Public Discussion

  • Icon for: Katie Rich

    Katie Rich

    Facilitator
    May 16, 2016 | 07:04 p.m.

    Hello James, Megan, and Eric,

    The student testimonials in the video reference working with partners. How does the Engage game and accompanying curriculum promote collaboration between students?

    I was also interested to see that concepts are introduced within the game and then expanded upon during class activities. Has this led any of your participating teachers to use a flipped model, where students complete the game at home the day before class? How has this affected the collaborative aspects of the game?

  • Icon for: Megan Frankosky

    Megan Frankosky

    Co-Presenter
    May 18, 2016 | 01:01 p.m.

    Hi Katie,

    Thanks for your comments and questions! One way that the Engage game promotes collaboration between students is by having them use a variation of the pair programming technique. This practice allows each student to take on the role of either a “driver” or a “navigator” during a set of challenges, and then to switch roles for the next set.

    The student taking on the role of the driver is responsible for controlling the character movement and interactions within the game, while the student taking on the role of the navigator is responsible for providing direction and advice for what to do next. The game then prompts students to switch roles at pre-determined points during the game. This gives both students in the pair a chance to provide input in different way and work to solve the programming challenges as a team.

    Currently, we have not had any teachers use a flipped model, but this is an interesting idea!

  • Icon for: Irene Lee

    Irene Lee

    Facilitator
    May 17, 2016 | 07:26 a.m.

    Hello,
    One of the quotes made it seem that teachers were able to customize the game for their students, is this the case? If so, what types of modifications did they make?

  • Icon for: Megan Frankosky

    Megan Frankosky

    Co-Presenter
    May 18, 2016 | 01:02 p.m.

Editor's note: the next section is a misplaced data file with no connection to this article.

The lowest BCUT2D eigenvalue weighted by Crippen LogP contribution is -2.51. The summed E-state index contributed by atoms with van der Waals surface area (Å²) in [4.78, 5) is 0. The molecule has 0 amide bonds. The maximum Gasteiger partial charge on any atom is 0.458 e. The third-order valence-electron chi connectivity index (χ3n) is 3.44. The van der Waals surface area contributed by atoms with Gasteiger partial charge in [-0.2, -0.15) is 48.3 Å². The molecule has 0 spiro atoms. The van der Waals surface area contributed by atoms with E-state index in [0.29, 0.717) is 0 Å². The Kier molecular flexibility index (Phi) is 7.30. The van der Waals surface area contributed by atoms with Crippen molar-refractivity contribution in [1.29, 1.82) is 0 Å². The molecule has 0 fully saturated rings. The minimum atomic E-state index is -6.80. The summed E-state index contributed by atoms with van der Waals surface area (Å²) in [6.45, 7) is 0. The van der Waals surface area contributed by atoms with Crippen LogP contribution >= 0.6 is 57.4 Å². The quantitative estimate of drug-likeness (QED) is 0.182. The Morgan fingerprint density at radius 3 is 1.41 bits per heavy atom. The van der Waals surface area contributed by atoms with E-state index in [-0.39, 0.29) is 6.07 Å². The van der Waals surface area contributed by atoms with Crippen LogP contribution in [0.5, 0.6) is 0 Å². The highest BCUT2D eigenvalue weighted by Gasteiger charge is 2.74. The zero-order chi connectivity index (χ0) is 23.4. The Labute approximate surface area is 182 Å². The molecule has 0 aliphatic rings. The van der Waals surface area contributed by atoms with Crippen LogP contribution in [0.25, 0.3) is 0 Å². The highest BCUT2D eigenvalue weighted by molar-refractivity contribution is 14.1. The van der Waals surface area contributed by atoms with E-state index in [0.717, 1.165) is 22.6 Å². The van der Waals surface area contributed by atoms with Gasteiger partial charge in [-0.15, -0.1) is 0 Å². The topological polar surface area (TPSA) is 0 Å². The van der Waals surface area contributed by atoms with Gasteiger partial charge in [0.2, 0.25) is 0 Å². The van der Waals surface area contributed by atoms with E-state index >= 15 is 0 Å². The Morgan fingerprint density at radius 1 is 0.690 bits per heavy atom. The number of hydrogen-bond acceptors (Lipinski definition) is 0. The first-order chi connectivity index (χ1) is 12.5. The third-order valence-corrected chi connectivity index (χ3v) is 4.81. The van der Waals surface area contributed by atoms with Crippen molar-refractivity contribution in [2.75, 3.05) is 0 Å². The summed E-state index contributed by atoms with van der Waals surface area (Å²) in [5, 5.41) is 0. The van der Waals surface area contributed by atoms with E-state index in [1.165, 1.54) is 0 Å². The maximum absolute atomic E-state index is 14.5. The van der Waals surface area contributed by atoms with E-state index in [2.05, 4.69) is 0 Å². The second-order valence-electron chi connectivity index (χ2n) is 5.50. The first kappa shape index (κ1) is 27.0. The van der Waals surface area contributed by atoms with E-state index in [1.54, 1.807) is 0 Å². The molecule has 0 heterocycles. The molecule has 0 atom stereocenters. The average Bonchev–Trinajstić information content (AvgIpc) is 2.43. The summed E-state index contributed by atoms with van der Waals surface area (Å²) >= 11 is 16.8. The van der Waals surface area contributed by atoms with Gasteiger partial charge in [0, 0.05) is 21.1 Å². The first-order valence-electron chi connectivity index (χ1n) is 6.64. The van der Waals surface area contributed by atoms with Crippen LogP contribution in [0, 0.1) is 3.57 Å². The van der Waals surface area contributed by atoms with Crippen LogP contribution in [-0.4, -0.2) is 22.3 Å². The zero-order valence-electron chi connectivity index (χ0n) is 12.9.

Hi Irene,

    Thank you for this question. Engage does not currently allow teachers to customize aspects of the game for students, but I can see this being a promising feature in future versions!

  • Icon for: Wendy Martin

    Wendy Martin

    Research Scientist
    May 17, 2016 | 09:36 a.m.

    Hi James, Megan, and Eric!
    This game looks so beautiful! I’m impressed that these schools do the full 9-week computer science course. Is this designed as a separate computer science unit, or is it designed to be integrated into existing courses like math or science? Or can it be used in either situation?

  • Icon for: Megan Frankosky

    Megan Frankosky

    Co-Presenter
    May 18, 2016 | 01:16 p.m.

    Thank you Wendy, we appreciate the compliments!

    We designed the Engage program to be part of a science elective course where the units included both science and computer science class activities and game-based activities. We have also ran the game-based activities as a stand-alone unit centering on computer science principles for middle school students.

  • Icon for: Barbara Ericson

    Barbara Ericson

    Senior Research Scientist
    May 17, 2016 | 04:00 p.m.

    This looks very interesting. Is it available for other schools to use? Why did you choose to work with middle school students instead of high school students? The CS Principles course was designed for high school students. Do female students enjoy it as much as male students? What is required to run the game?

  • Icon for: Evan Korth

    Evan Korth

    Facilitator
    May 18, 2016 | 11:48 p.m.

    I’m also curious about the ratio of boys to girls. The video shows a diverse group of students, but I have seen male students be more attracted to game based platforms in the past. Are you seeing the same? If not, do you have a theory as to why?

  • Further posting is closed as the showcase has ended.

  1. James Lester
  2. https://www.cei.ncsu.edu/people/lester/
  3. Director and Distinguished Professor
  4. Engage
  5. http://projects.intellimedia.ncsu.edu/engage/
  6. North Carolina State University, Center for Educational Informatics
  1. Megan Frankosky
  2. https://www.cei.ncsu.edu/people/rmhardy/
  3. Research Psychologist
  4. Engage
  5. http://projects.intellimedia.ncsu.edu/engage/
  6. North Carolina State University, Center for Educational Informatics
  1. Eric Wiebe
  2. https://ced.ncsu.edu/people/wiebe/
  3. Interim Associate Dean for Research and Professor
  4. Engage
  5. http://projects.intellimedia.ncsu.edu/engage/
  6. North Carolina State University, Friday Institute for Educational Innovation

The Engage Project
CNS-1138497

The Engage project focused on the design, development, and evaluation of a middle grades implementation of the CS Principles course situated within an immersive game-based learning environment. Engage had the dual objective of investigating how to best support computational thinking and to broaden participation in computing for middle school students with game-based learning.